New book on information literacy and the crisis of information
Jutta Haider is Professor of Library and Information Science since January 2020. She will be installed as professor at the Academic Ceremony 22 April.
The debates over what is true or false continue on social media and have now moved offline into the “real world,” as we have seen more and more examples in recent years.
Using approaches as diverse as interviews, literature analyses, and investigations of Google trends, Jutta Haider, together with Olof Sundin, Professor of Library and Information Science at Lund University, has attempted to understand this crisis of information. They believe that it goes hand in hand with a number of tensions in society, such as those related to vaccines, the climate, migration, and democracy. Common to these phenomena is a lack of trust in institutions as well as that the information ecosystem is unstable, politicised, fragmented, and influenced by emotions. At the same time, a few major platforms, such as Google, Youtube, and Facebook, use their algorithms to shape what information we see and thus, by extension, our everyday lives.
"Peripheral voices can end up setting the agenda"
“We see how voices that have been peripheral in the past can end up setting the agenda, and unfortunately it is often the case that issues that resemble conspiracy theories, or are otherwise extreme, gain momentum in this way. Traditional media then follow their lead and amplify it, by using headlines like ‘Twitterstorm.’ This can lead to us getting a false picture of what many people actually think,” said Jutta Haider.
In Paradoxes of Media and Information Literacy: The Crisis of Information, the authors address paradoxes and tensions around media and information literacy, which is often discussed as the solution to the crisis of information. Views on media and information literacy, and expectations associated with it, vary depending on perspective and person. An example is when conspiracy theorists use the tools and rhetoric of information literacy against established knowledge.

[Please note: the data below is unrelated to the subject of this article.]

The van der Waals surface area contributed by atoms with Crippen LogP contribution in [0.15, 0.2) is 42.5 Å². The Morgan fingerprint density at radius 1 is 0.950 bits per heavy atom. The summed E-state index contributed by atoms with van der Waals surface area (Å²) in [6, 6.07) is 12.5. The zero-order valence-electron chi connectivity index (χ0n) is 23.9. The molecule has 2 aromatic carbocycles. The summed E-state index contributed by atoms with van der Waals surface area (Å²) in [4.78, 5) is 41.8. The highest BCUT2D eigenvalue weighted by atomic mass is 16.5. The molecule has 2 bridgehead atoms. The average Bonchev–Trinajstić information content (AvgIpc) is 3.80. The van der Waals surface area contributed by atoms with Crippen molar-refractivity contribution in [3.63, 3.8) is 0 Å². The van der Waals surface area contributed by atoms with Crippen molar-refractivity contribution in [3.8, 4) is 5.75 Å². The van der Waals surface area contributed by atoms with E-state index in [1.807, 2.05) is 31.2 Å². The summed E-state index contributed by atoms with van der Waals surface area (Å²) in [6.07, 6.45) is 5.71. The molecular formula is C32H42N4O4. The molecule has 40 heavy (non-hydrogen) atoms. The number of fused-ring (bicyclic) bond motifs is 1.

Challenges for democratic societies
Jutta Haider describes how the very frameworks under which knowledge is created are being renegotiated.
“Nowadays, extreme vigilance around information literacy and not trusting anything one hasn’t experienced oneself can be considered a virtue; we have seen that in interviews with young people, for example. But without a shared ethos of how knowledge is produced, trust is not possible, which leads to major challenges for democratic societies,” said Jutta Haider.
She explains that it is not about agreeing in detail about what is true or false, but rather about reaching a general consensus on what methods work or do not work.
“It is also about values — is equality something to strive for or not? In plain language, you cannot, for example, fight anti-Semitism by proposing more information literacy if you regard information literacy as a neutral method that does not take a stand.
Paradoxes of Media and Information Literacy: The Crisis of Information (Routledge, 2022) problematises media and information literacy from numerous perspectives and fields of research.
The empirical material comes from several research projects, most notably Algorithms and Literacies: Young people's understanding and society's expectations, which was funded by the Swedish Research Council between 2018 and 2021.
The book is primarily aimed at readers with an interest in library and information science, information studies, media and communication studies, journalism and educational sciences, as well as professional librarians and journalists, to name a few.
Lina Färm. Translation by Eva Medin
Illustration: Adobe Stock, Portrait photo: Suss Wilén